I don't think so.

Jonesy - what a sweetheart

 Father Hook - his story made me cry.  

Messineo adds in just enough of Jo and Kay's "normal" life to hold things together...to keep me reading...to see the hope in the future amidst all the pain and suffering of war.
I was also very thankful for the glimpse into Kay and Jo's lives after the war, both personal and still navigating the military as more truths are told.

Mrs. Greerson - thankful for precious souls like hers.

What I Didn't Like

The sexist behavior of many of the men in this story, and of the system itself.

The fact that this story has been hidden.  About midway through The Fire by Night, I stopped reading and started Googling, convinced that Messineo was over-dramatizing what had possibly happened to female nurses in WWII...I never heard about this in history class or even since...and I'm one of those geeks who loves to read and learn.  It didn't take me long to realize that Messineo wasn't dramatizing one bit. Not one bit.
Then I got mad.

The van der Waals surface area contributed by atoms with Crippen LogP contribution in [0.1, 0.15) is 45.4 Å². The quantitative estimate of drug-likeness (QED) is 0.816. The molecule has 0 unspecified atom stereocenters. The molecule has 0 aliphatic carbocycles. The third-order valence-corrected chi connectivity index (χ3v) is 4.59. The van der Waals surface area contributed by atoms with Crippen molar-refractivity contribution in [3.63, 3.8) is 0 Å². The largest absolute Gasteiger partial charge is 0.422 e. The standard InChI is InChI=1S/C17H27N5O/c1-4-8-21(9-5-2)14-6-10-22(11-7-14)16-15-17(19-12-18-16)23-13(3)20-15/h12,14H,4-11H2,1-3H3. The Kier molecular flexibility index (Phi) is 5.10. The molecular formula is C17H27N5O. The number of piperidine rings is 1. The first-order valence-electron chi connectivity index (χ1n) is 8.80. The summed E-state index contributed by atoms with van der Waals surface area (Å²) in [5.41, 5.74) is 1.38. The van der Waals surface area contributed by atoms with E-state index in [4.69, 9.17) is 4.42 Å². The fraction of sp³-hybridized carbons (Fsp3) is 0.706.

Overall Recommendation

I want every American woman in the world to read The Fire by Night.  I'm appalled that there is so much of our history missing from everything we ever learn in school.  History can't die if we don't let it.

The Author - Teresa Messineo


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Other Stops on the Tour


Tuesday, October 3rd: Girl Who Reads
Thursday, October 5th: Musings of a Bookish Kitty
Friday, October 6th: West Metro Mommy
Monday, October 9th: BookNAround
Tuesday, October 10th: Peppermint PhD
Wednesday, October 11th: Life By Kristen
Thursday, October 12th: Based on a True Story
Friday, October 13th: Literary Quicksand
Monday, October 16th: Into the Hall of Books
Tuesday, October 17th: Sara the Introvert
Wednesday, October 18th: Books and Bindings
Thursday, October 19th: Jathan & Heather